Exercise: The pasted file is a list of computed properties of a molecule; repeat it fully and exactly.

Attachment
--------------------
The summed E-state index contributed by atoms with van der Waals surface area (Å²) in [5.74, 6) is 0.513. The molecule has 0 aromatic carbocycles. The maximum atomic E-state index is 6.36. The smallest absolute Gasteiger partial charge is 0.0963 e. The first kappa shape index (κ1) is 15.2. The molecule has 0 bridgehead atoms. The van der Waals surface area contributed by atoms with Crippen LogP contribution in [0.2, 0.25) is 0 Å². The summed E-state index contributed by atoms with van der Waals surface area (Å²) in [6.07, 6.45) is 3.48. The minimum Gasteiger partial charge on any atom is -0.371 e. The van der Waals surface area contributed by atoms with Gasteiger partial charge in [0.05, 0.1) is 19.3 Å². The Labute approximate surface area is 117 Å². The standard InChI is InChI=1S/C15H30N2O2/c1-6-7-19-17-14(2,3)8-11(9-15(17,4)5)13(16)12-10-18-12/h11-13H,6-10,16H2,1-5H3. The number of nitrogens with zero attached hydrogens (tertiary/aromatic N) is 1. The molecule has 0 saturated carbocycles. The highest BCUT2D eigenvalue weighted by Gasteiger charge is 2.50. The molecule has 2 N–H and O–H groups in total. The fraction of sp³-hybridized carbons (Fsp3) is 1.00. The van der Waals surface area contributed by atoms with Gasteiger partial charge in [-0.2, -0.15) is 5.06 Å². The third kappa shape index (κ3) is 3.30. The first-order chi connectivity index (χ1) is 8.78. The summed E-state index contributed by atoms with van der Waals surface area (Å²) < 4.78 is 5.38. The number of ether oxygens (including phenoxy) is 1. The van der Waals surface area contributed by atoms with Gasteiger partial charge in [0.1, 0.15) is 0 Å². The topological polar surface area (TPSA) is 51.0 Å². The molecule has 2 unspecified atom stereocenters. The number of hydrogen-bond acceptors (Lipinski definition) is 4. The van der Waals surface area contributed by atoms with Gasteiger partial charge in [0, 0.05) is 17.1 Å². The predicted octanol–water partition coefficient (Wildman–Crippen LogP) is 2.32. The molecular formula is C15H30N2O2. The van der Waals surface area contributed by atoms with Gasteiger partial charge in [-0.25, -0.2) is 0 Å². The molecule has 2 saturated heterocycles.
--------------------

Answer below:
The summed E-state index contributed by atoms with van der Waals surface area (Å²) in [5.74, 6) is 0.513. The molecule has 0 aromatic carbocycles. The maximum atomic E-state index is 6.36. The smallest absolute Gasteiger partial charge is 0.0963 e. The first kappa shape index (κ1) is 15.2. The molecule has 0 bridgehead atoms. The van der Waals surface area contributed by atoms with Crippen LogP contribution in [0.2, 0.25) is 0 Å². The summed E-state index contributed by atoms with van der Waals surface area (Å²) in [6.07, 6.45) is 3.48. The minimum Gasteiger partial charge on any atom is -0.371 e. The van der Waals surface area contributed by atoms with Gasteiger partial charge in [0.05, 0.1) is 19.3 Å². The Labute approximate surface area is 117 Å². The standard InChI is InChI=1S/C15H30N2O2/c1-6-7-19-17-14(2,3)8-11(9-15(17,4)5)13(16)12-10-18-12/h11-13H,6-10,16H2,1-5H3. The number of nitrogens with zero attached hydrogens (tertiary/aromatic N) is 1. The molecule has 0 saturated carbocycles. The highest BCUT2D eigenvalue weighted by Gasteiger charge is 2.50. The molecule has 2 N–H and O–H groups in total. The fraction of sp³-hybridized carbons (Fsp3) is 1.00. The van der Waals surface area contributed by atoms with Gasteiger partial charge in [-0.2, -0.15) is 5.06 Å². The third kappa shape index (κ3) is 3.30. The first-order chi connectivity index (χ1) is 8.78. The summed E-state index contributed by atoms with van der Waals surface area (Å²) < 4.78 is 5.38. The number of ether oxygens (including phenoxy) is 1. The van der Waals surface area contributed by atoms with Gasteiger partial charge in [0.1, 0.15) is 0 Å². The topological polar surface area (TPSA) is 51.0 Å². The molecule has 2 unspecified atom stereocenters. The number of hydrogen-bond acceptors (Lipinski definition) is 4. The van der Waals surface area contributed by atoms with Gasteiger partial charge in [0, 0.05) is 17.1 Å². The predicted octanol–water partition coefficient (Wildman–Crippen LogP) is 2.32. The molecular formula is C15H30N2O2. The van der Waals surface area contributed by atoms with Gasteiger partial charge in [-0.25, -0.2) is 0 Å². The molecule has 2 saturated heterocycles.